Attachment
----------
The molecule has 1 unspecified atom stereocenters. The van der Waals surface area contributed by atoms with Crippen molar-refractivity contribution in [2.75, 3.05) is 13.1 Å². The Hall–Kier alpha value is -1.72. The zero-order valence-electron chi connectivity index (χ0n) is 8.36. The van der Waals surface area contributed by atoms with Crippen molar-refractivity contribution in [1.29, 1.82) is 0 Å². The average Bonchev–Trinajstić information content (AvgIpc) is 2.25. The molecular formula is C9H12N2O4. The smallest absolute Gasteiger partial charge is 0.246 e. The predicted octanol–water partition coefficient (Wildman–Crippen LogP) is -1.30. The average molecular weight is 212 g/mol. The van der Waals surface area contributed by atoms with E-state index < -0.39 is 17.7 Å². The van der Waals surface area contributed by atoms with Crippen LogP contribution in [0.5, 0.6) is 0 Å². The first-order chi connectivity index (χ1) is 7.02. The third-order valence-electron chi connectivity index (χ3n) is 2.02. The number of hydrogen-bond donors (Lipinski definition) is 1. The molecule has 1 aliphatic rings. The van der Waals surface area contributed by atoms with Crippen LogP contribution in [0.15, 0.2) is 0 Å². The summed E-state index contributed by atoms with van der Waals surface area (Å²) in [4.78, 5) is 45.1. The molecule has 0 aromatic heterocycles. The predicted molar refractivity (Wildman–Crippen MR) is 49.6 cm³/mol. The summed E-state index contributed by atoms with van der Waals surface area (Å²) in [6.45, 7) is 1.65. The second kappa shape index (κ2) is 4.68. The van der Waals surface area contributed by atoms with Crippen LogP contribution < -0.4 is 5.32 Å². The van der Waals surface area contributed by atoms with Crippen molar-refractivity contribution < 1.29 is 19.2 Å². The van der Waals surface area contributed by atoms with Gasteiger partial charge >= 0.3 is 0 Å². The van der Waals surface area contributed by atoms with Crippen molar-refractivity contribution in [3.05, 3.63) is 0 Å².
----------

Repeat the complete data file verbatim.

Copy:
The molecule has 1 unspecified atom stereocenters. The van der Waals surface area contributed by atoms with Crippen molar-refractivity contribution in [2.75, 3.05) is 13.1 Å². The Hall–Kier alpha value is -1.72. The zero-order valence-electron chi connectivity index (χ0n) is 8.36. The van der Waals surface area contributed by atoms with Crippen molar-refractivity contribution in [1.29, 1.82) is 0 Å². The average Bonchev–Trinajstić information content (AvgIpc) is 2.25. The molecular formula is C9H12N2O4. The smallest absolute Gasteiger partial charge is 0.246 e. The predicted octanol–water partition coefficient (Wildman–Crippen LogP) is -1.30. The average molecular weight is 212 g/mol. The van der Waals surface area contributed by atoms with E-state index < -0.39 is 17.7 Å². The van der Waals surface area contributed by atoms with Crippen LogP contribution in [0.5, 0.6) is 0 Å². The first-order chi connectivity index (χ1) is 7.02. The third-order valence-electron chi connectivity index (χ3n) is 2.02. The number of hydrogen-bond donors (Lipinski definition) is 1. The molecule has 1 aliphatic rings. The van der Waals surface area contributed by atoms with Crippen LogP contribution in [0.15, 0.2) is 0 Å². The summed E-state index contributed by atoms with van der Waals surface area (Å²) in [4.78, 5) is 45.1. The molecule has 0 aromatic heterocycles. The predicted molar refractivity (Wildman–Crippen MR) is 49.6 cm³/mol. The summed E-state index contributed by atoms with van der Waals surface area (Å²) in [6.45, 7) is 1.65. The second kappa shape index (κ2) is 4.68. The van der Waals surface area contributed by atoms with Crippen LogP contribution < -0.4 is 5.32 Å². The van der Waals surface area contributed by atoms with Crippen molar-refractivity contribution < 1.29 is 19.2 Å². The van der Waals surface area contributed by atoms with Gasteiger partial charge >= 0.3 is 0 Å². The van der Waals surface area contributed by atoms with Crippen molar-refractivity contribution in [3.05, 3.63) is 0 Å².